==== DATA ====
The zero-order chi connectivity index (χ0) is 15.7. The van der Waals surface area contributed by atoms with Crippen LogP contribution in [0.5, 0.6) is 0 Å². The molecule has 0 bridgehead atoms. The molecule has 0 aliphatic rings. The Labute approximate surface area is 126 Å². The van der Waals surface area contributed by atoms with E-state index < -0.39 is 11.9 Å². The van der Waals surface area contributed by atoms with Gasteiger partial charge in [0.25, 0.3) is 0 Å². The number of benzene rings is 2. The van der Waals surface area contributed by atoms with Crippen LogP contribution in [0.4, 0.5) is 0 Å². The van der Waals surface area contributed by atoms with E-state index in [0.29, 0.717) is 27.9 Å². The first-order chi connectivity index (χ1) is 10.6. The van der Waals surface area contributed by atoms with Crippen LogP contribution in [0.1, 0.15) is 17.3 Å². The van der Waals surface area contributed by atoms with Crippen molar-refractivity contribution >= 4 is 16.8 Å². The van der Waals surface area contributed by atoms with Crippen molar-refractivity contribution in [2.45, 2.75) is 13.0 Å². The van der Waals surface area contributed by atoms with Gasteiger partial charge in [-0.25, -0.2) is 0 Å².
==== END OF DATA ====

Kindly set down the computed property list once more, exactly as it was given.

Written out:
The zero-order chi connectivity index (χ0) is 15.7. The van der Waals surface area contributed by atoms with Crippen LogP contribution in [0.5, 0.6) is 0 Å². The molecule has 0 bridgehead atoms. The molecule has 0 aliphatic rings. The Labute approximate surface area is 126 Å². The van der Waals surface area contributed by atoms with E-state index < -0.39 is 11.9 Å². The van der Waals surface area contributed by atoms with Gasteiger partial charge in [0.25, 0.3) is 0 Å². The number of benzene rings is 2. The van der Waals surface area contributed by atoms with Crippen LogP contribution in [0.4, 0.5) is 0 Å². The van der Waals surface area contributed by atoms with E-state index in [0.29, 0.717) is 27.9 Å². The first-order chi connectivity index (χ1) is 10.6. The van der Waals surface area contributed by atoms with Crippen LogP contribution in [0.1, 0.15) is 17.3 Å². The van der Waals surface area contributed by atoms with Crippen molar-refractivity contribution >= 4 is 16.8 Å². The van der Waals surface area contributed by atoms with Crippen molar-refractivity contribution in [2.45, 2.75) is 13.0 Å². The van der Waals surface area contributed by atoms with Gasteiger partial charge in [-0.25, -0.2) is 0 Å².